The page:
Monday, February 7, 2005

MH - Crisis' 23 Ways to Identify a Faithful Parish

As you may be aware, I've had some disagreements in the past with Crisis Magazine, but I think they're still a valuable source of information. This feature - 23 Ways to Identify a Faithful Parish - comes from the e-mail newsletter of publisher Brian Saint-Paul, as a result of suggestions and ideas sent in to him by readers. Brian was very kind in communicating wwith me on the "Catholics and the Salvation Army" issue last year, and his e-newsletter is well worth subscribing to. (Send an e-mail to and write "SUBSCRIBE" in the subject line.)

This should be of interest not only to Catholics, but also for anyone who has questions about the Catholic faith. If you are Catholic, ask yourself how your parish stacks up to this list. If you're considering Catholicism, or want to know what the Catholic Mass is like, you can do a lot worse than to look this over. One of the great scandals of liturgical abuse is how it distorts the true meaning of the faith, and gives Catholics and non-Catholics alike the wrong message about Catholicism. And with that, the list:

  1. There is at least one daily Mass. Obviously, if a parish shares a pastor with other parishes, this may not always be possible. But barring that, a parish needs to offer daily Mass.
  2. Confession is offered for a set time... not just "by appointment only." The absolute importance of that sacrament must not be diminished.
  3. The tabernacle is inside the main church in a prominent place. It's always frustrating to have to play "Where's Jesus?" when you walk into a parish for the first time. I recall once when visiting a church I'd never been in before, I confusedly genuflected to everything from the cantor to a statue of St. Therese before I figured out where the tabernacle was.
  4. The church has kneelers. Period.
  5. The church doesn't have a sign in the front that describes itself as a "Catholic Community." I know, this one seems petty at first, but it tends to be true. If a parish has an objection to the word "church," that's a good indication that a larger problem exists. And if that parish magnifies the nonsense with a sign that says something like, "An Open, Inclusive Community of Catholic Christians Who Care and Share," stop, turn around, run.
  6. As you enter the church, you see people in the pews in prayer or, at least, reverent silence. If, on the other hand, it looks like social time down at the bingo parlor, that's a bad sign.
  7. The Mass is not intentionally altered through the use of inclusive language.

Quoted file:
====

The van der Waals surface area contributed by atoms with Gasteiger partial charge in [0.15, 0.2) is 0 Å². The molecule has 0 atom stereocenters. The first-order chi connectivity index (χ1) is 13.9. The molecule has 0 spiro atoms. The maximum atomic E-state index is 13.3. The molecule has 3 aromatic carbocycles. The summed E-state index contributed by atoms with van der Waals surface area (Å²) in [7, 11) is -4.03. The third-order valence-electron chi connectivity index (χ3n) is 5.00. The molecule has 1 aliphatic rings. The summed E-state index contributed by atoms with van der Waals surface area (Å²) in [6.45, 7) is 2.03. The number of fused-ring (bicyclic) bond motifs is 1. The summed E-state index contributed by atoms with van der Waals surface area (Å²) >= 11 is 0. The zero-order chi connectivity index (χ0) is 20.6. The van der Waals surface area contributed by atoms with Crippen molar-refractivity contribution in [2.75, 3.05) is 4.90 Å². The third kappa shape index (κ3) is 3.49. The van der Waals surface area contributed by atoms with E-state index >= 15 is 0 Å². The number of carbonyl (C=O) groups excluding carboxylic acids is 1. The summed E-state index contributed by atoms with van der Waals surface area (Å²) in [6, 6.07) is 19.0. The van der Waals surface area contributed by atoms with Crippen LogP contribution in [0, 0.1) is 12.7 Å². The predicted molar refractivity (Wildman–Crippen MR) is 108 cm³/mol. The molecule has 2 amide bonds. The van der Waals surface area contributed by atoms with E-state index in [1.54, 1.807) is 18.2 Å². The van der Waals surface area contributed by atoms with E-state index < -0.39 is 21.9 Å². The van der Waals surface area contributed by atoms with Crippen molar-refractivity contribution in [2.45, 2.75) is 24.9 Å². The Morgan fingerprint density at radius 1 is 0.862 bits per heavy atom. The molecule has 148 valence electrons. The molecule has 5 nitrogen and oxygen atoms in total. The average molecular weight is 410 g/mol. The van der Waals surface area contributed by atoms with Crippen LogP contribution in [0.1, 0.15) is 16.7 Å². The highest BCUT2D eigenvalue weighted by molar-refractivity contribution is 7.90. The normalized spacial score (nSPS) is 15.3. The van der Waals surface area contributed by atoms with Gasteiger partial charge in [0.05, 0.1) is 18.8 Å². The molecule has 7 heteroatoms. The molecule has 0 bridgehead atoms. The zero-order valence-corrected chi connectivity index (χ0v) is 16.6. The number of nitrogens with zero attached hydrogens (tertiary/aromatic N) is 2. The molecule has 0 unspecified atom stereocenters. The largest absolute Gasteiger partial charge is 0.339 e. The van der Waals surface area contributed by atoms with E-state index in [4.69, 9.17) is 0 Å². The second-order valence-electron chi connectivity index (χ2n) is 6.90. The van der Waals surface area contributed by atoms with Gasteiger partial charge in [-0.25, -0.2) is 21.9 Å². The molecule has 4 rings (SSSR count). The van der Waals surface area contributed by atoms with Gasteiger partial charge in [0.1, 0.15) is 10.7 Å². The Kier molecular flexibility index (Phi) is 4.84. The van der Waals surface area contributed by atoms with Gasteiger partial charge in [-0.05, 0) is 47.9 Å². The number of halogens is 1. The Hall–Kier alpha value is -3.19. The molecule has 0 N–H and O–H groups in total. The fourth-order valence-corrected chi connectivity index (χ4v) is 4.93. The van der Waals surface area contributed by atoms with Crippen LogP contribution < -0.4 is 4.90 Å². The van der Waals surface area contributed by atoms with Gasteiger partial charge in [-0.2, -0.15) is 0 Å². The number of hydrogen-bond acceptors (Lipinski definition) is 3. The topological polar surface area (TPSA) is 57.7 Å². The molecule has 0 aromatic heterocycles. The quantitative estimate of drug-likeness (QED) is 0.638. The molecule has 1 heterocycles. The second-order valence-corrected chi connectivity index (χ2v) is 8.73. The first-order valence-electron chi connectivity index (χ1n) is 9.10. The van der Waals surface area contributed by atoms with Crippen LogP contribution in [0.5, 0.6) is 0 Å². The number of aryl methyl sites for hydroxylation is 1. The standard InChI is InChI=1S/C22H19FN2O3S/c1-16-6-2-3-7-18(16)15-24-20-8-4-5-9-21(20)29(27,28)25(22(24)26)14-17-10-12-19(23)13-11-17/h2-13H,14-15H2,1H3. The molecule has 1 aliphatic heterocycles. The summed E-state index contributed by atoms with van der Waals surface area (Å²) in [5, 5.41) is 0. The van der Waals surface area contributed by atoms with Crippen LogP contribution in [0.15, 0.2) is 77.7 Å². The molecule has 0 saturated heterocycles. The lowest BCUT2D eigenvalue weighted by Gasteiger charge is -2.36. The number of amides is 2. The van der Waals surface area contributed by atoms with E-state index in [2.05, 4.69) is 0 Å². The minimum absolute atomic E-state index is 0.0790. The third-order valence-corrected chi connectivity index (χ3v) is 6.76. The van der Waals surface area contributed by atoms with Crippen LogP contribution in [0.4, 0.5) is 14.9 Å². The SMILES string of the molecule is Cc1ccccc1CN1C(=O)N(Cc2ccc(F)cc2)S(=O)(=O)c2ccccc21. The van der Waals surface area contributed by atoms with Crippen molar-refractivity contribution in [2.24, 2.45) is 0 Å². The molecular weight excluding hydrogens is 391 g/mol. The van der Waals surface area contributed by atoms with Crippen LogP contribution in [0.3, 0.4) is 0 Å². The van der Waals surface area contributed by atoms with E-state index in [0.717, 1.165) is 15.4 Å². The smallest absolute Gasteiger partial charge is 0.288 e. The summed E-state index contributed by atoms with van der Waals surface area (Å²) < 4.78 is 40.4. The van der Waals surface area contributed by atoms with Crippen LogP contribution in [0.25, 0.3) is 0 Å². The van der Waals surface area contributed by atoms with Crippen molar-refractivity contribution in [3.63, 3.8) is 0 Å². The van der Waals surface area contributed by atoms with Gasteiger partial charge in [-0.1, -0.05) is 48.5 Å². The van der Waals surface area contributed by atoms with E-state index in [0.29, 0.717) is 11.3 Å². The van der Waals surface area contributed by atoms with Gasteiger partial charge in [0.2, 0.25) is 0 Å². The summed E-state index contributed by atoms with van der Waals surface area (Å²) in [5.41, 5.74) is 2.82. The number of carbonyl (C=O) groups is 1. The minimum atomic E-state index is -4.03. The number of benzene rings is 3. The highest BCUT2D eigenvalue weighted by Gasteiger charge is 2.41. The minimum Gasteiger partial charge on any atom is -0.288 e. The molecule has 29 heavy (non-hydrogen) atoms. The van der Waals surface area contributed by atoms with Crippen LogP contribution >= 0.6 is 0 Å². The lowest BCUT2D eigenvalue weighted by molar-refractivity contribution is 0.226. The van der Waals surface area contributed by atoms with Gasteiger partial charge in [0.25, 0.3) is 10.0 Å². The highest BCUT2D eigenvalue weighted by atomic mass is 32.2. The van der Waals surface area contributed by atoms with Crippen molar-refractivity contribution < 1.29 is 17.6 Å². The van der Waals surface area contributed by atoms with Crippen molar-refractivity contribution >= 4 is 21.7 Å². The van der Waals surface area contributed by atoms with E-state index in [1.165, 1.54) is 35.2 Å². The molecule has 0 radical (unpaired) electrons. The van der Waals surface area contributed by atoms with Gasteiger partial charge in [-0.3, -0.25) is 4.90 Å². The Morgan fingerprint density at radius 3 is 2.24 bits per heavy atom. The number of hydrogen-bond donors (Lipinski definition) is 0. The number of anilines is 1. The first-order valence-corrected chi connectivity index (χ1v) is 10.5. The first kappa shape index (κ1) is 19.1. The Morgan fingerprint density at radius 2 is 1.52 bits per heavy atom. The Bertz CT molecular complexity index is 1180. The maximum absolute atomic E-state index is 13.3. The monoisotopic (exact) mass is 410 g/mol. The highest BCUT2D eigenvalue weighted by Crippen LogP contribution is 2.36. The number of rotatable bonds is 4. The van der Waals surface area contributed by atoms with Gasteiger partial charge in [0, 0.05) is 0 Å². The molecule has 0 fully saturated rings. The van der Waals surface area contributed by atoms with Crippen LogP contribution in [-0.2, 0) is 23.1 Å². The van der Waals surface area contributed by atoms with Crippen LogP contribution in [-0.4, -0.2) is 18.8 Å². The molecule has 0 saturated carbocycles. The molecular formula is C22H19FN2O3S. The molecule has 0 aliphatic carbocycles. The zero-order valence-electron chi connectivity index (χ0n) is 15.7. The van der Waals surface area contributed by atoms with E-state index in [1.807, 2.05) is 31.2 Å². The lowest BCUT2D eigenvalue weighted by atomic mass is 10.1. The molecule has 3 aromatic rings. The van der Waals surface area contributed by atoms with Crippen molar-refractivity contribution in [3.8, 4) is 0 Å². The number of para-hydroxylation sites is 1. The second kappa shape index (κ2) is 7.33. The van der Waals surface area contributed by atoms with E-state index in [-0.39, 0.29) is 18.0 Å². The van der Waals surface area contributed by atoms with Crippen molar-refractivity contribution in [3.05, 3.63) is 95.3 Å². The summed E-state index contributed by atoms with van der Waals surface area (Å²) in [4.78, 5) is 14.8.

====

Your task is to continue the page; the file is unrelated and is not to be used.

8. The Mass is said according to the General Instruction of the Roman Missal and the instructions of the local bishop. Improvisation is great in jazz. Mass isn't jazz.
  9. The gospel is not being read, nor the homily given, by someone other than a priest or deacon.
  10. Latin has pride of place in the Mass. It's right there in the documents of the Second Vatican Council. That should be reflected in the liturgy itself.
  11. The bread for the Eucharist isn't made with added ingredients not allowed by the Church. Honey, for example.
  12. The liturgical music focuses on God, not the community. We are there, after all, to worship Him, not ourselves. And there's never a good reason to sing songs about bridges over troubled waters. You can do that at home, Mr. Garfunkel.
  13. Extraordinary ministers do not outnumber the parishioners. There's a reason, after all, that we refer to them as EXTRAORDINARY ministers. We only use them when there are too many people for the priest and deacon to handle.
  14. If you're able to find the mission statement of the parish (it's often carried in the bulletin), make sure it says something about fidelity to the Magisterium of the Church.
  15. And while you're thumbing through the bulletin, see if there are other good groups there, like the Knights of Columbus, Legion of Mary, St. Vincent de Paul, and Holy Name Society. A faithful Bible study group is also a great sign.
  16. The parish offers some form of Eucharistic adoration.
  17. The parish has an active Pro-Life ministry, as well as a ministry that cares for the poor.
  18. The priest wears his collar. Now, obviously, if you see your local pastor jogging one morning, he's not going to be wearing his clericals. But a priest should generally look the part. It's an important witness to the secular world and a sign that he recognizes the great value of his own vocation.
  19. The pastor isn't afraid to preach on the tough issues: abortion, divorce, contraception, cloning, etc. That's not to say that every homily should cover those topics. But a priest should truly believe the Church's teaching and defend them without pause.
  20. The parish's marriage preparation program includes instruction in Natural Family Planning (NFP). And if someone involved in the program describes NFP as "the rhythm method," go immediately limp and drop to the ground. With luck, he'll think you passed out and will take you to the emergency room, far, far away from that parish.
  21. The church has a vibrant religious education program for both children and adults based on the Catechism of the Catholic Church. You might also try to find out who's involved in the program and where they received their own formation.
  22. The church's Website doesn't link to dissident groups like Call to Action, Voice of the Faithful, or Catholics for a Free Choice. And finally...
  23. If there's a literature rack in the church, look at the publications the parish is carrying. Dissident magazines or newspapers tend to go hand in hand with a dissident parish. On the other hand, should you see a copy of Crisis in the rack, join that parish. The pastor is clearly a man of great taste and refinement.

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